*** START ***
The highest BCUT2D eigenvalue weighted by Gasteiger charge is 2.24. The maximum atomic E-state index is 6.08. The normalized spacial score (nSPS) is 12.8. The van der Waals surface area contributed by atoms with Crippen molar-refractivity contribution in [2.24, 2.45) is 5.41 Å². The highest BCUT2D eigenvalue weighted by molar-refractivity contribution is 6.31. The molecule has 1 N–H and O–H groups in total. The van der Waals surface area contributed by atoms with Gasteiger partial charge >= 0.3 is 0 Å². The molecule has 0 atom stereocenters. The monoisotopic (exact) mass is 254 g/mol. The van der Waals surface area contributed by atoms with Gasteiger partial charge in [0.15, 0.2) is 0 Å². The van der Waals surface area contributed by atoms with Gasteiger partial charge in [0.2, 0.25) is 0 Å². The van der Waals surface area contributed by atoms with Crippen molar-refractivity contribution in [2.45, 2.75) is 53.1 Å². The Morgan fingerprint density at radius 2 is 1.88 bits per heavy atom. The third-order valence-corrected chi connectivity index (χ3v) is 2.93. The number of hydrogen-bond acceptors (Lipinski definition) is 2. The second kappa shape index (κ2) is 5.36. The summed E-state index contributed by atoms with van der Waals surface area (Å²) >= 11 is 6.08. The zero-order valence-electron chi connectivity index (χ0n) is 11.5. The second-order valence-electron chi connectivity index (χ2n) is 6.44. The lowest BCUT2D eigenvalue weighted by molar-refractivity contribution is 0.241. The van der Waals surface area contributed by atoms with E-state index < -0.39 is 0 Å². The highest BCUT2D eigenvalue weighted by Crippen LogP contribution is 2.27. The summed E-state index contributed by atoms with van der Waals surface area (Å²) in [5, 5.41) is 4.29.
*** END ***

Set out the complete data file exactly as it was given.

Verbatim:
The highest BCUT2D eigenvalue weighted by Gasteiger charge is 2.24. The maximum atomic E-state index is 6.08. The normalized spacial score (nSPS) is 12.8. The van der Waals surface area contributed by atoms with Crippen molar-refractivity contribution in [2.24, 2.45) is 5.41 Å². The highest BCUT2D eigenvalue weighted by molar-refractivity contribution is 6.31. The molecule has 1 N–H and O–H groups in total. The van der Waals surface area contributed by atoms with Gasteiger partial charge >= 0.3 is 0 Å². The molecule has 0 atom stereocenters. The monoisotopic (exact) mass is 254 g/mol. The van der Waals surface area contributed by atoms with Gasteiger partial charge in [0.15, 0.2) is 0 Å². The van der Waals surface area contributed by atoms with Gasteiger partial charge in [0.2, 0.25) is 0 Å². The van der Waals surface area contributed by atoms with Crippen molar-refractivity contribution in [2.45, 2.75) is 53.1 Å². The Morgan fingerprint density at radius 2 is 1.88 bits per heavy atom. The third-order valence-corrected chi connectivity index (χ3v) is 2.93. The number of hydrogen-bond acceptors (Lipinski definition) is 2. The second kappa shape index (κ2) is 5.36. The summed E-state index contributed by atoms with van der Waals surface area (Å²) >= 11 is 6.08. The zero-order valence-electron chi connectivity index (χ0n) is 11.5. The second-order valence-electron chi connectivity index (χ2n) is 6.44. The lowest BCUT2D eigenvalue weighted by molar-refractivity contribution is 0.241. The van der Waals surface area contributed by atoms with E-state index < -0.39 is 0 Å². The highest BCUT2D eigenvalue weighted by Crippen LogP contribution is 2.27. The summed E-state index contributed by atoms with van der Waals surface area (Å²) in [5, 5.41) is 4.29.